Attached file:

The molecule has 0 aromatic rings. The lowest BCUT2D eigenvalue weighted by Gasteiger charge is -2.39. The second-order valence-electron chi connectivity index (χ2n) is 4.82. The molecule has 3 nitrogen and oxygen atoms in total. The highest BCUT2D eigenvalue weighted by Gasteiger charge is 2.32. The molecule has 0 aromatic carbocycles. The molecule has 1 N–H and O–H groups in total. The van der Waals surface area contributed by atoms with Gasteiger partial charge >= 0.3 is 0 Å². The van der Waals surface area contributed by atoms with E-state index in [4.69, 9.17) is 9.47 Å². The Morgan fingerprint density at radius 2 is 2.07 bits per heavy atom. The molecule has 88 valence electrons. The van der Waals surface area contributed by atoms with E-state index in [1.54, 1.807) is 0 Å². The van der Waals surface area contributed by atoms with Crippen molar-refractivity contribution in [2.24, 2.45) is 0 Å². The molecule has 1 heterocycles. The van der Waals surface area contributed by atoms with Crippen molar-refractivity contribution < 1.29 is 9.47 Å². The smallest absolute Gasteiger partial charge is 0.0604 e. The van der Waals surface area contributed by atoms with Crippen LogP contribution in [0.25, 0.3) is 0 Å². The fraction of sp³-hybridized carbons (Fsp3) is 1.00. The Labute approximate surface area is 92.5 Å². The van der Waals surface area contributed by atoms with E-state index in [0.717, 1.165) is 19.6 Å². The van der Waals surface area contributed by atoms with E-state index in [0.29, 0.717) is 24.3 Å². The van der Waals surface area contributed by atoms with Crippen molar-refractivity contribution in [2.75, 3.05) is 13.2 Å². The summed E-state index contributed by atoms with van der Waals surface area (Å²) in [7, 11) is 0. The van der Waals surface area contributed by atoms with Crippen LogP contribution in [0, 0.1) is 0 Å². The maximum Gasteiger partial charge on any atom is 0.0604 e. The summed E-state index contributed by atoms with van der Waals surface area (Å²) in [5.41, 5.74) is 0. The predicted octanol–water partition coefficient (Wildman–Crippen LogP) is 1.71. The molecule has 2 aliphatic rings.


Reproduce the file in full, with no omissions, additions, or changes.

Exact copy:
The molecule has 0 aromatic rings. The lowest BCUT2D eigenvalue weighted by Gasteiger charge is -2.39. The second-order valence-electron chi connectivity index (χ2n) is 4.82. The molecule has 3 nitrogen and oxygen atoms in total. The highest BCUT2D eigenvalue weighted by Gasteiger charge is 2.32. The molecule has 0 aromatic carbocycles. The molecule has 1 N–H and O–H groups in total. The van der Waals surface area contributed by atoms with Gasteiger partial charge >= 0.3 is 0 Å². The van der Waals surface area contributed by atoms with E-state index in [4.69, 9.17) is 9.47 Å². The Morgan fingerprint density at radius 2 is 2.07 bits per heavy atom. The molecule has 88 valence electrons. The van der Waals surface area contributed by atoms with E-state index in [1.54, 1.807) is 0 Å². The van der Waals surface area contributed by atoms with Crippen molar-refractivity contribution in [2.24, 2.45) is 0 Å². The molecule has 1 heterocycles. The van der Waals surface area contributed by atoms with Crippen molar-refractivity contribution < 1.29 is 9.47 Å². The smallest absolute Gasteiger partial charge is 0.0604 e. The van der Waals surface area contributed by atoms with Crippen LogP contribution in [0.25, 0.3) is 0 Å². The fraction of sp³-hybridized carbons (Fsp3) is 1.00. The Labute approximate surface area is 92.5 Å². The van der Waals surface area contributed by atoms with E-state index in [0.717, 1.165) is 19.6 Å². The van der Waals surface area contributed by atoms with E-state index in [0.29, 0.717) is 24.3 Å². The van der Waals surface area contributed by atoms with Crippen molar-refractivity contribution in [2.75, 3.05) is 13.2 Å². The summed E-state index contributed by atoms with van der Waals surface area (Å²) in [7, 11) is 0. The van der Waals surface area contributed by atoms with Crippen LogP contribution in [0, 0.1) is 0 Å². The maximum Gasteiger partial charge on any atom is 0.0604 e. The summed E-state index contributed by atoms with van der Waals surface area (Å²) in [5.41, 5.74) is 0. The predicted octanol–water partition coefficient (Wildman–Crippen LogP) is 1.71. The molecule has 2 aliphatic rings.